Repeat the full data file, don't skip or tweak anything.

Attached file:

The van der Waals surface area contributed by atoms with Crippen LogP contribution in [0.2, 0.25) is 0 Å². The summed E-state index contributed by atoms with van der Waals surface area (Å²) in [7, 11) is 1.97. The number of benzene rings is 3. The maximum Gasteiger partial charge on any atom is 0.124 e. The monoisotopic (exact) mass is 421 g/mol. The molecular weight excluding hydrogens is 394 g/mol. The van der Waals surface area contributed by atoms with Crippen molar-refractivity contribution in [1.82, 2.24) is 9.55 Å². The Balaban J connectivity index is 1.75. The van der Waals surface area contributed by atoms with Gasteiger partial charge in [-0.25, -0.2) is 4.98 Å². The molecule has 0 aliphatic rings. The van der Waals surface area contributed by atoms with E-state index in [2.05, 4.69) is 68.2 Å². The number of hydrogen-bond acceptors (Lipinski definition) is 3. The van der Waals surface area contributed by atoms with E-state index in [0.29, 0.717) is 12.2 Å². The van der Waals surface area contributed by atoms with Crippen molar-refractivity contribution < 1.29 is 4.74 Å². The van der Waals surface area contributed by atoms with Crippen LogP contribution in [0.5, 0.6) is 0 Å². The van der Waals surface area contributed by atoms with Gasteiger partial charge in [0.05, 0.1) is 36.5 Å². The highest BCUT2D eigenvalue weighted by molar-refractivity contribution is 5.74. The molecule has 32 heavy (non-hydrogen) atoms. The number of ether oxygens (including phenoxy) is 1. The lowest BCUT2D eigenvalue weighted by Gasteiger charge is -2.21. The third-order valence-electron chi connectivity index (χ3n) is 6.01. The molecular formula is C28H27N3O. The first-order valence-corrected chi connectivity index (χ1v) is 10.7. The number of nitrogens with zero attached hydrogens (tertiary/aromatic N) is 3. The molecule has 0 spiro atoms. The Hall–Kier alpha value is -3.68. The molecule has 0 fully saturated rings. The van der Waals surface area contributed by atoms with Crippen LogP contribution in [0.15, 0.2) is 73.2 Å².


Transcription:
The van der Waals surface area contributed by atoms with Crippen LogP contribution in [0.2, 0.25) is 0 Å². The summed E-state index contributed by atoms with van der Waals surface area (Å²) in [7, 11) is 1.97. The number of benzene rings is 3. The maximum Gasteiger partial charge on any atom is 0.124 e. The monoisotopic (exact) mass is 421 g/mol. The molecular weight excluding hydrogens is 394 g/mol. The van der Waals surface area contributed by atoms with Crippen molar-refractivity contribution in [1.82, 2.24) is 9.55 Å². The Balaban J connectivity index is 1.75. The van der Waals surface area contributed by atoms with Gasteiger partial charge in [-0.25, -0.2) is 4.98 Å². The molecule has 0 aliphatic rings. The van der Waals surface area contributed by atoms with E-state index in [2.05, 4.69) is 68.2 Å². The number of hydrogen-bond acceptors (Lipinski definition) is 3. The van der Waals surface area contributed by atoms with E-state index in [0.29, 0.717) is 12.2 Å². The van der Waals surface area contributed by atoms with Crippen molar-refractivity contribution < 1.29 is 4.74 Å². The van der Waals surface area contributed by atoms with Crippen LogP contribution in [0.5, 0.6) is 0 Å². The van der Waals surface area contributed by atoms with Gasteiger partial charge in [0.05, 0.1) is 36.5 Å². The highest BCUT2D eigenvalue weighted by molar-refractivity contribution is 5.74. The molecule has 32 heavy (non-hydrogen) atoms. The number of ether oxygens (including phenoxy) is 1. The lowest BCUT2D eigenvalue weighted by Gasteiger charge is -2.21. The third-order valence-electron chi connectivity index (χ3n) is 6.01. The molecular formula is C28H27N3O. The first-order valence-corrected chi connectivity index (χ1v) is 10.7. The number of nitrogens with zero attached hydrogens (tertiary/aromatic N) is 3. The molecule has 0 spiro atoms. The Hall–Kier alpha value is -3.68. The molecule has 0 fully saturated rings. The van der Waals surface area contributed by atoms with Crippen LogP contribution in [0.15, 0.2) is 73.2 Å².